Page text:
Control of the Week #11
This week’s control involves the creation of an Employee Training Plan. Jose Costa (CISO at Tugboat Logic), Harpreet Shergill (Senior Manager, IS Risk & Compliance at Tugboat Logic), Jitendra Juthani (Senior Manager, IS Risk & Compliance), and Chika Nwajagu (Senior Security Analyst at Tugboat Logic) explain why having good training plans can go a long way and be vital to your audit.
Why This Control Is Important?
HR5—Training Plan—The organization has a formal training plan in place for the employees and meets annually to identify relevant training needs to support in-scope systems.
How you train your employees will largely determine their effectiveness and adherence to company policies. While many practices can be common sense and their skills catered specifically to the job they were hired to perform, a training plan can go a long way to ensure that elements of your organization stay safe, secure and run as smoothly as possible.
This control is closely tied with other controls surrounding training plans. This one in particular is a high-level, formal training plan that leadership will create at least once annually based on the organization’s needs. This process needs to be done regularly as the organization’s scope and goals will change as it grows and evolves.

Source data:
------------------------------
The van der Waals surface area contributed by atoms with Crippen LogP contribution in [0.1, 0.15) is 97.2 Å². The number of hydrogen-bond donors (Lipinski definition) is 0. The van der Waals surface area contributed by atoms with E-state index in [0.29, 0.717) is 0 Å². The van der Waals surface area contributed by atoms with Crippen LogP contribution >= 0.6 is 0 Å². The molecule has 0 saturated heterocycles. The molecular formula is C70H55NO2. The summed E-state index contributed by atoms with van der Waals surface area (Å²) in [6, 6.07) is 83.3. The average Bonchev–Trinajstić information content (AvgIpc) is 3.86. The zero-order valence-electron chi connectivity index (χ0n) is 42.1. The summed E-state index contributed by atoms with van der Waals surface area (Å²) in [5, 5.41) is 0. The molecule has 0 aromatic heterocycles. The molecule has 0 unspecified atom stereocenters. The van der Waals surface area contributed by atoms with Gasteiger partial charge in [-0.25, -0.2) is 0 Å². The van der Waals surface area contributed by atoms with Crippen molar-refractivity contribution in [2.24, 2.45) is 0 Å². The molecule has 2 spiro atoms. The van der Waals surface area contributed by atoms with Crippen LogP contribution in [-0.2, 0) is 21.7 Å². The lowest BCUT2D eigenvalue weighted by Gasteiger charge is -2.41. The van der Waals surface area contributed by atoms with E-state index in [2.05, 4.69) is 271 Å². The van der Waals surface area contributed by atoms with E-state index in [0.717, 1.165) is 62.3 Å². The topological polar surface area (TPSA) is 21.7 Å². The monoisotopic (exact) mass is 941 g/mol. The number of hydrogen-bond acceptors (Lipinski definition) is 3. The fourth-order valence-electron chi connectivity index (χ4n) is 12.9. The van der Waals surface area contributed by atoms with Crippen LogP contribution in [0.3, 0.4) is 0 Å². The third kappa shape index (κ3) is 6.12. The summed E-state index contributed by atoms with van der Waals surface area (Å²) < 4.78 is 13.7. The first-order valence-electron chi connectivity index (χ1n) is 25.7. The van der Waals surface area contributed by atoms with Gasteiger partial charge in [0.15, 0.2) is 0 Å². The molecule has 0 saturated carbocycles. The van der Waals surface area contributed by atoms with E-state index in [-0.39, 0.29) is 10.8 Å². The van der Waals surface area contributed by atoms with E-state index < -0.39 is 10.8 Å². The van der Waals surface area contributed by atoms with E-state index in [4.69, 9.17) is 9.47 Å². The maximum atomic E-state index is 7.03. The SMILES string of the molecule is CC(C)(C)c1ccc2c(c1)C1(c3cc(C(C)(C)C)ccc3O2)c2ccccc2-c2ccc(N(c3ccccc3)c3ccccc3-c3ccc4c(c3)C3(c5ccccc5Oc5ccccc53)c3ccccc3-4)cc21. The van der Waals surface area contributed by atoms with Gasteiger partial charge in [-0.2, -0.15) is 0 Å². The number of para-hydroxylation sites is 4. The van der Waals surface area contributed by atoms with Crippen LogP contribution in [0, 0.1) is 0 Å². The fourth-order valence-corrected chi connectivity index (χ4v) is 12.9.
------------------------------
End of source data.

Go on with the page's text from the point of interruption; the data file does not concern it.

How to Implement This Control for Your Audits
A training plan must be made annually to determine the training needs of employees required to perform job-related tasks and in order to meet the company’s business objectives. Onboarding new employees with different or specialized roles or changes in business processes can also call for an update to this training plan. In terms of maintaining a secure organization specifically, organizations will sometimes update their training plan quarterly depending on the need. This will be something that your leadership can define when creating a training plan.
When preparing for your audit ensure that:
- You have a training plan in place.
- Determine what needs to be captured for each department and what the specific training requirements are.
- Can be at an organizational level or department-specific. No hard and fast rules here!
- Shouldn’t be specific to technical job needs and should cover security awareness training.
- Identify training needs.
- Can be captured through performance evaluations and needs.
Other things to consider: If your organization is small or you are not at the stage of needing an overall organization training plan. A good idea is to include this control as part of the evaluation process of your employees. As you discuss their performance and the goals for the next year, you can also ask the supervisors to discuss changes to the role as well as training needs. This will make sure that you cover the control without having to implement a whole process around it.